As a man and a Christian he was generally respected. For several months before his death he was confined to his room, and mostly to his bed, until his system gave way, without any perceptible disease.--- Ripley Bee. [The Highland Weekly News (Hillsboro, Highland Co., Oh.) Thursday, March 29, 1860 - Sub. by Kathy McDaniel]
Gideon Dunham, an old and prominent citizen of Brown county, died at Georgetown on the 7th, of flux. He formerly represented the county in the Legislature, was for several years Clerk of the Court, and at the time of his death was U. S. Deputy Collector. He was greatly respected for his amiable character, integrity and business qualifications. He was an exemplary member of the M. E. Church, and also of the Masonic order. [The Highland Weekly News (Hillsboro, Highland Co., Oh.) Thursday, September 22, 1864 - Sub. by Kathy McDaniel]
Ripley, O., Dec 20 -- We are told that in the night of the 15th instant, while Mr. Fox, near Anderson's mill, in this county was at work in his smith shop, some unknown person shot him. Mr. Fox died of the wound in about one hour. It is said the same person is suspected for perpetrating this horrid crime on whom suspicion rests for some time since killed Mr. Allen of Perry township. - Castigator. ["Republican Compiler" (Gettysburg, PA) January 11, 1826 - NP - Sub by FoFG]
Hattie Blanche Lewis
Hattie Blanche, daughter of John and Rebecca Lewis, was born near Buford, O., October 16, 1881 , died at her home July 9, 1897 , aged 15 years, 8 months and 22 days. She united with the Christian Church Feb.7, 1897, during the series of meetings held by Rev. W. A. Brundige of Delta, O. Hattie’s sickness was of short duration, only a few days, and ere we could realize it, the Lord called her. “In a moment, in the twinkling of an eye”, a crushing weight of sorrow fell upon the hearts of those that loved her, but in the same instant, there came to her the far more exceeding and eternal weight of glory. What a contrast. The brightness of that home sank suddenly to the midnight sorrow, but to her the transition was the effulgence of heavenly glory, as her face expressed in death. Hattie made friends wherever she went, she bound them to her, they loved her for she was worthy of their love; her kind disposition, genial nature won her a host of friends. She was possessed of a bright mind, gifted in music; the organ of the Christian Church where she presided is draped in mourning deeply do they realize their loss. She was a willing and faithful worker. She took sick Friday afternoon, July 2nd, while practicing the Juniors of the Sabbath School for an exercise for the 3rd of July; she went never to return. She possessed a cheerful sunny temperament, that affectionate way which made her life one of unusual attractiveness. Funeral services were conducted in the Christian Church by Elder Crawford, of Martinsville , O. The services were touching and impressive. With sacred sorrow the Sabbath Schools marched in procession to the church and cemetery. There the vault had been carefully prepared, its pure white linings and bordering of evergreens. The beautiful floral tributes were all manifestations of a great love. Tenderly they laid her to rest beneath a wilderness of flowers. It was a touching sight to see six of her girl friends, all in white, grief stricken, bearing their loved associate to her last resting place. The expressions of grief were great. We will miss Hattie, but we will strive to be submissive.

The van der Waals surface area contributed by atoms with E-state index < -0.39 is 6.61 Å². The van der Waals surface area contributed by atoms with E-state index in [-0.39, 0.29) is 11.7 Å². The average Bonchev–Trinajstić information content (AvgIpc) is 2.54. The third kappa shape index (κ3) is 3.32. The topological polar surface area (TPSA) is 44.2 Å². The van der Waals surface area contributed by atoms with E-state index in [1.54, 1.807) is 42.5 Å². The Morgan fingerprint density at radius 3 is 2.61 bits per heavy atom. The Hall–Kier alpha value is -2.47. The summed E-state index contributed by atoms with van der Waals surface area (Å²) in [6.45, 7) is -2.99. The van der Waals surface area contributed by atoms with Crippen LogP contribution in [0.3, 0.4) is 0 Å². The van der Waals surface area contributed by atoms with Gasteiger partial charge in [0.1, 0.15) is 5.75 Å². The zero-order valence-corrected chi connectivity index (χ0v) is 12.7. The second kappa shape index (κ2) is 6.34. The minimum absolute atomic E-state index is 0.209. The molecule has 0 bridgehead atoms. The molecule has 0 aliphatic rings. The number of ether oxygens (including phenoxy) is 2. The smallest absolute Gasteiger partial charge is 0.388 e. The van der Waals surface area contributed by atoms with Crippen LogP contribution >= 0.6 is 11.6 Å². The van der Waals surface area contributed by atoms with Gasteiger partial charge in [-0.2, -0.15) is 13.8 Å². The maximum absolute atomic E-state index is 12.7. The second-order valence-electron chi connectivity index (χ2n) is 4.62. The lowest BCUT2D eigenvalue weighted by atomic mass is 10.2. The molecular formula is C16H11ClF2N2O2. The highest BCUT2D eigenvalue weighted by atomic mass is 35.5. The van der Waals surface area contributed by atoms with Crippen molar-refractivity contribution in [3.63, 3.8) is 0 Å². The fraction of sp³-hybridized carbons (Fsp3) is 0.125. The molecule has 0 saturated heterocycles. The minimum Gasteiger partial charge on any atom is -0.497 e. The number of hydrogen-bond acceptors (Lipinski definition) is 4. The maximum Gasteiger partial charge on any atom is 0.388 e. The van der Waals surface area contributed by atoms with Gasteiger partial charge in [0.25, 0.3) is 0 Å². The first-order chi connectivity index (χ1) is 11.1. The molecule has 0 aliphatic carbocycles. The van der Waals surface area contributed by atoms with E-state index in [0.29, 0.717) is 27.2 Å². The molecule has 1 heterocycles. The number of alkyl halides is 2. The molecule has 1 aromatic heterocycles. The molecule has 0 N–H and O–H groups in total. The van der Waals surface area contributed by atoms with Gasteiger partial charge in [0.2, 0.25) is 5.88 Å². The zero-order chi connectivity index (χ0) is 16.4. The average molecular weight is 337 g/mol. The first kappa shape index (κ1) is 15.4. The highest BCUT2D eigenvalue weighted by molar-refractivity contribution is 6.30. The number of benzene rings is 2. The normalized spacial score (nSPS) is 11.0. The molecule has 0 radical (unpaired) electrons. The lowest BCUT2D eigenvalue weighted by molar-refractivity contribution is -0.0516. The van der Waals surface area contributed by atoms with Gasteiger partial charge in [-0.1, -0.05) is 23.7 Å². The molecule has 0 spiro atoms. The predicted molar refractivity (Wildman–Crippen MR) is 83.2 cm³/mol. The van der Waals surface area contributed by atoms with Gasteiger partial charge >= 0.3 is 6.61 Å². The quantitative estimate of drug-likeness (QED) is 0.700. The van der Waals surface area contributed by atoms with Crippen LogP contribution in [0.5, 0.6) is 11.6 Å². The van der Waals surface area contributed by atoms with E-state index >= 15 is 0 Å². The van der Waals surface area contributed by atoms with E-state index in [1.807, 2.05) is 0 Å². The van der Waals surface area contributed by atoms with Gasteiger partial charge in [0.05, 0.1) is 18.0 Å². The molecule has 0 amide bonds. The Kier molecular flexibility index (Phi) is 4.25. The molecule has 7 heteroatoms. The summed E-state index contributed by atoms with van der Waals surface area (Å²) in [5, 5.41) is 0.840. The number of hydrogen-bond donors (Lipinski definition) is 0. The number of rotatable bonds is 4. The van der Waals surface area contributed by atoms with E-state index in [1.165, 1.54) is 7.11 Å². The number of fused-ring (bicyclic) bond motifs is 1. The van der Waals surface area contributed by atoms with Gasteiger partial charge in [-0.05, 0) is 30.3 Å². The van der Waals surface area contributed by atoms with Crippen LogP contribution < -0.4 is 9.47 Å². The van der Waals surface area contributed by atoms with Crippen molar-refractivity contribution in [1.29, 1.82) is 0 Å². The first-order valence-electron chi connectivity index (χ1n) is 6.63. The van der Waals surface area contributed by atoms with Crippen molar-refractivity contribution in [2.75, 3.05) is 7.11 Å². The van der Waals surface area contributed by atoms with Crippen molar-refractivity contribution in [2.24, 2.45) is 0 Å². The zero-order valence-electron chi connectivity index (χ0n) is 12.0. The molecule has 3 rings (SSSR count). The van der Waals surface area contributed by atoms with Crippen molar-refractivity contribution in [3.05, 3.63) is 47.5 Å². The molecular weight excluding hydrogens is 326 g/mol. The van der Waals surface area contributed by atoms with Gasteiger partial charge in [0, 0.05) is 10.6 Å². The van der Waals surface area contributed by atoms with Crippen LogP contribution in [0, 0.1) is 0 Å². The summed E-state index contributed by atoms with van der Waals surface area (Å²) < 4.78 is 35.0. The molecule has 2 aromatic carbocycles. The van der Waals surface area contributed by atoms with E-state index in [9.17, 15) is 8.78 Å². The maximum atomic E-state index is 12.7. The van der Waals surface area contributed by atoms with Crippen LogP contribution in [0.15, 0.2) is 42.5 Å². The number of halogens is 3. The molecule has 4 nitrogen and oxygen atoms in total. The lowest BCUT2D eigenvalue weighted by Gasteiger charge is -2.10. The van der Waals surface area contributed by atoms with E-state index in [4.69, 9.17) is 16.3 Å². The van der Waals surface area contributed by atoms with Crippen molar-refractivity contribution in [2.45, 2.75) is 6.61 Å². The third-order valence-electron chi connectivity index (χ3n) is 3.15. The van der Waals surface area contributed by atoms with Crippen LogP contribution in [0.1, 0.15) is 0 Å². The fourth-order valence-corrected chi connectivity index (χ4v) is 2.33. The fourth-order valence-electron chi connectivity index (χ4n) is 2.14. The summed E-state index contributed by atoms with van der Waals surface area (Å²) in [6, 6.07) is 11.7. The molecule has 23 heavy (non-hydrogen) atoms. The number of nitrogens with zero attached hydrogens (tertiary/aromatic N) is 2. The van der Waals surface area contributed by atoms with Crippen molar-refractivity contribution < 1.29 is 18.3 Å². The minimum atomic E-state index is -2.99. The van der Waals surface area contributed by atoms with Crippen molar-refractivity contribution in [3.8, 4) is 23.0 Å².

Let us be patient! These severe afflictions Not from the ground arise, But oftentimes celestial benedictions assume this dark disguise. She is not dead, the child of our affection, But gone unto that school where she no longer needs our poor correction.
And himself doth rule.
Resolutions of Respect: J. S. Puckett, Kit Earhart, R. R. Anderson.